And they are kind of depressing, because the internal evidence suggests that a lot of these letters were written very soon after the election of Trump, and, unsurprisingly, the sorts of people who would be writing letters to Octavia Butler are also the sorts of people who find Trump’s presidency deeply upsetting.

This is, I think, a book to dip into, rather than to read from cover to cover.  I’ve liked the bits I’ve read, but right now, I don’t feel as though I’m going to take much more in if I keep going.  I may come back to it later.  I think I’m putting it second on this ballot for now, after Sleeping with Monsters, and ahead of the Ellison and Banks books.

Hugo reading 2018: Iain M. Banks (Modern Masters of Science Fiction), by Paul Kincaid

Having done one excerpt today, I thought I might as well tackle Paul Kincaid’s Iain M. Banks (Modern Masters of Science Fiction). We only get one chapter of this biography (Chapter 2, which mostly revolves around the Culture books), which is probably for the best as I haven’t read any Iain Banks and am unlikely to be a useful audience. It’s thirty pages, and I thought I could knock this one off very quickly, but oh dear, it was dull. I think you have to be a very engaging writer to write extended literary criticism of an author and make it interesting to people who haven’t read that author, and… this doesn’t manage it.

Andrew has actually read some Banks (though not the ones reviewed in this chapter), and he actually reads literary criticism for fun (why?), so he obligingly read the chapter when I gave up on it, and provided some comments.

Behold, the wisdom of Andrew!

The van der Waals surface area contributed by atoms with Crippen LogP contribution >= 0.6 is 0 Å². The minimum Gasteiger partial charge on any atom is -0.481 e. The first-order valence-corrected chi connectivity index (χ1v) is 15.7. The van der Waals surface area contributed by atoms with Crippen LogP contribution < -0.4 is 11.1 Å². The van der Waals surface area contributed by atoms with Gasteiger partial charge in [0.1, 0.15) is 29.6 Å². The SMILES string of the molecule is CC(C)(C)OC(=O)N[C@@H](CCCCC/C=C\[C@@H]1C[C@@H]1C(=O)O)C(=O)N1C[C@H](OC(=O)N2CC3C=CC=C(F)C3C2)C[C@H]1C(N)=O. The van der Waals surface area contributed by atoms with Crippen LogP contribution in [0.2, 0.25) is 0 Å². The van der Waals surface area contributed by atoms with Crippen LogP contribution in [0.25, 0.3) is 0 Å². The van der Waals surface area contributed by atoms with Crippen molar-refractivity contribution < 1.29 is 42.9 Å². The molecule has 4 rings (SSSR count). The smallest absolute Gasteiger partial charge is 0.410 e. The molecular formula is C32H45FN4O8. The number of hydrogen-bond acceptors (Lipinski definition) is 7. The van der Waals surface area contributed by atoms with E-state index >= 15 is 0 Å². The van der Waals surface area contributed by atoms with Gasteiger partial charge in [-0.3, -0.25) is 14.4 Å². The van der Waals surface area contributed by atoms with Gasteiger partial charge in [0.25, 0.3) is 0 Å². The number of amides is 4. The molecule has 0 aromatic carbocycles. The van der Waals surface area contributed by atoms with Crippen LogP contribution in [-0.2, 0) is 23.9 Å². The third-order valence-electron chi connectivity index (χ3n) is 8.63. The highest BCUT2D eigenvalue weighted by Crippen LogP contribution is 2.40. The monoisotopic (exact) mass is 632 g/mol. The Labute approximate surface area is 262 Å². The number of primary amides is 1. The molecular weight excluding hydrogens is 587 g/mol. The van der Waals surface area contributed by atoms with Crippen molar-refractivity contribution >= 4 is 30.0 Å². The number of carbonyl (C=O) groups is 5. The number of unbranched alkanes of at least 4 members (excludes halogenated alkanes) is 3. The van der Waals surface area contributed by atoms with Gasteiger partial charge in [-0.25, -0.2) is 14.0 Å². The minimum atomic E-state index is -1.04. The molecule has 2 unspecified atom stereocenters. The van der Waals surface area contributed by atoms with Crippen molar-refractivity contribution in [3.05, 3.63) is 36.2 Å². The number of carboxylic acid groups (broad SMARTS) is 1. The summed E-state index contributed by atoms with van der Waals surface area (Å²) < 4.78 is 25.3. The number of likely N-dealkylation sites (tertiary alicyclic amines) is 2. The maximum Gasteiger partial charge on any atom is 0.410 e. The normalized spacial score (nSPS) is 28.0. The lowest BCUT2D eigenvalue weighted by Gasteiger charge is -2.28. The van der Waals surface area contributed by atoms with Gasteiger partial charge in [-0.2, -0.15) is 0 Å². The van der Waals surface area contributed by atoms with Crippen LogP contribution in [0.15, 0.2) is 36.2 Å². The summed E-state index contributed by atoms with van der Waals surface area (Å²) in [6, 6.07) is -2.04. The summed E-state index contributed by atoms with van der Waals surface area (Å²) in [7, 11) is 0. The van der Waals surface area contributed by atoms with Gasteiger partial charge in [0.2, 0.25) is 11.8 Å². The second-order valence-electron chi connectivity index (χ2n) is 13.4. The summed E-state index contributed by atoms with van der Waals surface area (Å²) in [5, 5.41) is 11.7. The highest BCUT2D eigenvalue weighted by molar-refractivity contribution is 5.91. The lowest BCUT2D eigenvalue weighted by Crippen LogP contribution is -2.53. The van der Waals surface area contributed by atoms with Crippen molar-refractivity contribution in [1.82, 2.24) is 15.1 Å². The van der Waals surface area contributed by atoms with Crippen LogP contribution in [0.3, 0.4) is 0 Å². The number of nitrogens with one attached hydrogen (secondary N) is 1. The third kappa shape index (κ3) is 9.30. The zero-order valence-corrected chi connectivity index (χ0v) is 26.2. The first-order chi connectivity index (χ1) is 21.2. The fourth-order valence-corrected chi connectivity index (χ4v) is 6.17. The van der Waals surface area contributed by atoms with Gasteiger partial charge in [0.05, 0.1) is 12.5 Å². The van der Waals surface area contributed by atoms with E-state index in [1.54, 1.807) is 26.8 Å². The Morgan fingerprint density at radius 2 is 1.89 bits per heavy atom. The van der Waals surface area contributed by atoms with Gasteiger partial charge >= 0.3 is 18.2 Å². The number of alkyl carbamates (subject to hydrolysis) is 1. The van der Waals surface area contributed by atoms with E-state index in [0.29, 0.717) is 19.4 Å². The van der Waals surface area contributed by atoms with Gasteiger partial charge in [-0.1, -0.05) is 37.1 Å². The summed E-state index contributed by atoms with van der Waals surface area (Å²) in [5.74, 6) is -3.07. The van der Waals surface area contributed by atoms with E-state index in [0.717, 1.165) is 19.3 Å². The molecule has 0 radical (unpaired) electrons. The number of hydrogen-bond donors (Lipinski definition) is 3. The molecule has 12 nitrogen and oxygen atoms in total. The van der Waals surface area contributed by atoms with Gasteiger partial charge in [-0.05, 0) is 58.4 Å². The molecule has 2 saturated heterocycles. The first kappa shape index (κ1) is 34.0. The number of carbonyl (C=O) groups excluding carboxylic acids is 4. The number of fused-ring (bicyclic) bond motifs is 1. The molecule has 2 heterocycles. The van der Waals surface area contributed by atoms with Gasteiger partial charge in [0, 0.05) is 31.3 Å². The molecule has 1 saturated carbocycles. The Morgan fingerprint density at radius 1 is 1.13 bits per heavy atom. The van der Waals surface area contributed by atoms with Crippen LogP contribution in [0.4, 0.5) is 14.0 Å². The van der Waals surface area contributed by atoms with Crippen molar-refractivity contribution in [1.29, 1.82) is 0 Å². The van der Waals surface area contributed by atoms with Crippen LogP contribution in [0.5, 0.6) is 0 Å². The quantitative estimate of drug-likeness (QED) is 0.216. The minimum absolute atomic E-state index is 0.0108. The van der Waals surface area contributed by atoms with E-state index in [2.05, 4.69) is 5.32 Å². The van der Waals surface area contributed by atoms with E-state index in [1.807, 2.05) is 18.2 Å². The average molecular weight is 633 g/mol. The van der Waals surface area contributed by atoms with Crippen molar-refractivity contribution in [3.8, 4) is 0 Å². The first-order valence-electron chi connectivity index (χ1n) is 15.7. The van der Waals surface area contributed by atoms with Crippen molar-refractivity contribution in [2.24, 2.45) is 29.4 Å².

Paul Kincaid’s book about Iain M. Banks appears to be a mixture of literary biography and critical history. It’s represented in the Hugo voter’s packet by Chapter 2, which seems an appropriate choice as it is largely focused on his best-known (and most strongly SF) works, the Culture series. Taken by itself, the chapter begins a little shakily as Kincaid introduces himself into the work and looks at a scattering of critical response to Banks’ early career – I assume that in the context of the whole book this would form the connective tissue between the first and second chapters, but here it just seems unfocused.
 
After this it reads more smoothly, with Kincaid spending most of the chapter looking in detail at the first four Culture novels (1987-1991), with some reference made to later instalments in the series. He provides a good survey of the range of critical response to these four books – one of the things I found most interesting was the difficulty some US critics had in accepting the viability of a successful civilisation developed along communistic lines. Kincaid also includes his own analysis of the books and contrasts the more nuanced ways in which Banks explores the complexities of the Culture with the more simplistic statements he has made about the Culture in interviews.